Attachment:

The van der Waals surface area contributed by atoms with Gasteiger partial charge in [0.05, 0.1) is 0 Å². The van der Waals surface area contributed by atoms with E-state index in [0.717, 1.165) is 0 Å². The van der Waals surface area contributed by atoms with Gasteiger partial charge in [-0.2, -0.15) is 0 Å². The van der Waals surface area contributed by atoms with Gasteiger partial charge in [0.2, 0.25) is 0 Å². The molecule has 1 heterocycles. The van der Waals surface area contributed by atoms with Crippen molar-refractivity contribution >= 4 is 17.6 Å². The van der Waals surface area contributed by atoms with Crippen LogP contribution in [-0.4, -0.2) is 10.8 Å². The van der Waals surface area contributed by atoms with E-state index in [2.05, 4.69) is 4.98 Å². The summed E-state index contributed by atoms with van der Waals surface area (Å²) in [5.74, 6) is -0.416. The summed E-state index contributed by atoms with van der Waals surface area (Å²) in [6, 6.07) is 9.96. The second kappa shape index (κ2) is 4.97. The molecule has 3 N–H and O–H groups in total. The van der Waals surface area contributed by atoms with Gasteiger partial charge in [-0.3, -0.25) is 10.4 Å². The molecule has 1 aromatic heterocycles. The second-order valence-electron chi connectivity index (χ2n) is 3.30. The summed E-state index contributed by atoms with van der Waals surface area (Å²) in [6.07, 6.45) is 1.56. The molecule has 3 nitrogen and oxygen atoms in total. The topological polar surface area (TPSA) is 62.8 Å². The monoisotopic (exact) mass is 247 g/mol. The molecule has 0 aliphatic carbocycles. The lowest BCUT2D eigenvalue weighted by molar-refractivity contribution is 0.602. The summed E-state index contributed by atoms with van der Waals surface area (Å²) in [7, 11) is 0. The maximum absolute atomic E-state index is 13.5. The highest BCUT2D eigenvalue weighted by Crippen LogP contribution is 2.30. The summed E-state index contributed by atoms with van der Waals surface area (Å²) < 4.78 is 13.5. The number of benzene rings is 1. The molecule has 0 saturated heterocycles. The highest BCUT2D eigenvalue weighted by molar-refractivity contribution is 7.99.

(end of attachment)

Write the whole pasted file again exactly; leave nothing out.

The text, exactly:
The van der Waals surface area contributed by atoms with Gasteiger partial charge in [0.05, 0.1) is 0 Å². The van der Waals surface area contributed by atoms with E-state index in [0.717, 1.165) is 0 Å². The van der Waals surface area contributed by atoms with Gasteiger partial charge in [-0.2, -0.15) is 0 Å². The van der Waals surface area contributed by atoms with Gasteiger partial charge in [0.2, 0.25) is 0 Å². The molecule has 1 heterocycles. The van der Waals surface area contributed by atoms with Crippen molar-refractivity contribution >= 4 is 17.6 Å². The van der Waals surface area contributed by atoms with Crippen LogP contribution in [-0.4, -0.2) is 10.8 Å². The van der Waals surface area contributed by atoms with E-state index in [2.05, 4.69) is 4.98 Å². The summed E-state index contributed by atoms with van der Waals surface area (Å²) in [5.74, 6) is -0.416. The summed E-state index contributed by atoms with van der Waals surface area (Å²) in [6, 6.07) is 9.96. The second kappa shape index (κ2) is 4.97. The molecule has 3 N–H and O–H groups in total. The van der Waals surface area contributed by atoms with Gasteiger partial charge in [-0.3, -0.25) is 10.4 Å². The molecule has 1 aromatic heterocycles. The second-order valence-electron chi connectivity index (χ2n) is 3.30. The summed E-state index contributed by atoms with van der Waals surface area (Å²) in [6.07, 6.45) is 1.56. The molecule has 3 nitrogen and oxygen atoms in total. The topological polar surface area (TPSA) is 62.8 Å². The monoisotopic (exact) mass is 247 g/mol. The molecule has 0 aliphatic carbocycles. The lowest BCUT2D eigenvalue weighted by molar-refractivity contribution is 0.602. The summed E-state index contributed by atoms with van der Waals surface area (Å²) in [7, 11) is 0. The maximum absolute atomic E-state index is 13.5. The highest BCUT2D eigenvalue weighted by Crippen LogP contribution is 2.30. The summed E-state index contributed by atoms with van der Waals surface area (Å²) < 4.78 is 13.5. The number of benzene rings is 1. The molecule has 0 saturated heterocycles. The highest BCUT2D eigenvalue weighted by molar-refractivity contribution is 7.99.